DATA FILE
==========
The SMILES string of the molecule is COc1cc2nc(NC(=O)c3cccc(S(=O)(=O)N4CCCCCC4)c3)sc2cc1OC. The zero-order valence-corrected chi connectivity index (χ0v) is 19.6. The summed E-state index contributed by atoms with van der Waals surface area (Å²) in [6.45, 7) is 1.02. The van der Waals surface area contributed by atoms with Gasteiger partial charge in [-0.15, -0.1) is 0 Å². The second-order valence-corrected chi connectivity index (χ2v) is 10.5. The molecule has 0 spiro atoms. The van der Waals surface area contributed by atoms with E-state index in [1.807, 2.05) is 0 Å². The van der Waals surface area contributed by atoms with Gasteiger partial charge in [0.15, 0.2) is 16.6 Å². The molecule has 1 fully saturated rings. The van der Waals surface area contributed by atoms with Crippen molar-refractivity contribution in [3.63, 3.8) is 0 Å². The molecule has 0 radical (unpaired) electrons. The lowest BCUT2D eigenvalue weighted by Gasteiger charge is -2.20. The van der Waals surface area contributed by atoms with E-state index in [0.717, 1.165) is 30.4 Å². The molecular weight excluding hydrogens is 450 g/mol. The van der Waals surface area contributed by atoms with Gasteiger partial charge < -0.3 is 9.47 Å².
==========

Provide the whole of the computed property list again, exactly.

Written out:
The SMILES string of the molecule is COc1cc2nc(NC(=O)c3cccc(S(=O)(=O)N4CCCCCC4)c3)sc2cc1OC. The zero-order valence-corrected chi connectivity index (χ0v) is 19.6. The summed E-state index contributed by atoms with van der Waals surface area (Å²) in [6.45, 7) is 1.02. The van der Waals surface area contributed by atoms with Gasteiger partial charge in [-0.15, -0.1) is 0 Å². The second-order valence-corrected chi connectivity index (χ2v) is 10.5. The molecule has 0 spiro atoms. The van der Waals surface area contributed by atoms with E-state index in [1.807, 2.05) is 0 Å². The van der Waals surface area contributed by atoms with Gasteiger partial charge in [0.15, 0.2) is 16.6 Å². The molecule has 1 fully saturated rings. The van der Waals surface area contributed by atoms with Crippen molar-refractivity contribution in [3.63, 3.8) is 0 Å². The molecule has 0 radical (unpaired) electrons. The lowest BCUT2D eigenvalue weighted by Gasteiger charge is -2.20. The van der Waals surface area contributed by atoms with E-state index in [0.717, 1.165) is 30.4 Å². The molecular weight excluding hydrogens is 450 g/mol. The van der Waals surface area contributed by atoms with Gasteiger partial charge < -0.3 is 9.47 Å².